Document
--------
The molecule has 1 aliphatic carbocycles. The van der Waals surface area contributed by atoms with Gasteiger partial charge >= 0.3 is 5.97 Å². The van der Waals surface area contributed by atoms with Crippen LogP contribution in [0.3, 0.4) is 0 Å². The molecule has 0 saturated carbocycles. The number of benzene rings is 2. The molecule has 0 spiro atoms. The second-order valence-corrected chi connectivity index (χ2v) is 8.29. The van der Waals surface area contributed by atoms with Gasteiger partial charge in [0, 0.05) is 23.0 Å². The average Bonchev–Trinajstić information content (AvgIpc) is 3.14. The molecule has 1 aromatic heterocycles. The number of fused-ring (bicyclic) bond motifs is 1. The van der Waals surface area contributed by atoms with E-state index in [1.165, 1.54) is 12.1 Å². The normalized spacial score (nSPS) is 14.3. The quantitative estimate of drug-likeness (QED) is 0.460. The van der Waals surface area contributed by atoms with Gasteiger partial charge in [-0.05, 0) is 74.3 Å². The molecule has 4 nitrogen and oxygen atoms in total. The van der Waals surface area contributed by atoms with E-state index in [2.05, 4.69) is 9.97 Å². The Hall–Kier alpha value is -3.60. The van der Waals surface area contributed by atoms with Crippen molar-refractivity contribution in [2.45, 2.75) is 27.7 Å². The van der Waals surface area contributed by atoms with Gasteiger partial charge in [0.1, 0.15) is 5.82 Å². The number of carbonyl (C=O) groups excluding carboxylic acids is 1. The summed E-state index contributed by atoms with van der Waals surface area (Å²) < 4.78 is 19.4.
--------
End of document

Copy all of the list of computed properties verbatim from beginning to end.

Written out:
The molecule has 1 aliphatic carbocycles. The van der Waals surface area contributed by atoms with Gasteiger partial charge >= 0.3 is 5.97 Å². The van der Waals surface area contributed by atoms with Crippen LogP contribution in [0.3, 0.4) is 0 Å². The molecule has 0 saturated carbocycles. The number of benzene rings is 2. The molecule has 0 spiro atoms. The second-order valence-corrected chi connectivity index (χ2v) is 8.29. The van der Waals surface area contributed by atoms with Gasteiger partial charge in [0, 0.05) is 23.0 Å². The average Bonchev–Trinajstić information content (AvgIpc) is 3.14. The molecule has 1 aromatic heterocycles. The number of fused-ring (bicyclic) bond motifs is 1. The van der Waals surface area contributed by atoms with E-state index in [1.165, 1.54) is 12.1 Å². The normalized spacial score (nSPS) is 14.3. The quantitative estimate of drug-likeness (QED) is 0.460. The van der Waals surface area contributed by atoms with Gasteiger partial charge in [-0.05, 0) is 74.3 Å². The molecule has 4 nitrogen and oxygen atoms in total. The van der Waals surface area contributed by atoms with E-state index in [2.05, 4.69) is 9.97 Å². The Hall–Kier alpha value is -3.60. The van der Waals surface area contributed by atoms with Crippen molar-refractivity contribution in [2.45, 2.75) is 27.7 Å². The van der Waals surface area contributed by atoms with Gasteiger partial charge in [0.1, 0.15) is 5.82 Å². The number of carbonyl (C=O) groups excluding carboxylic acids is 1. The summed E-state index contributed by atoms with van der Waals surface area (Å²) < 4.78 is 19.4.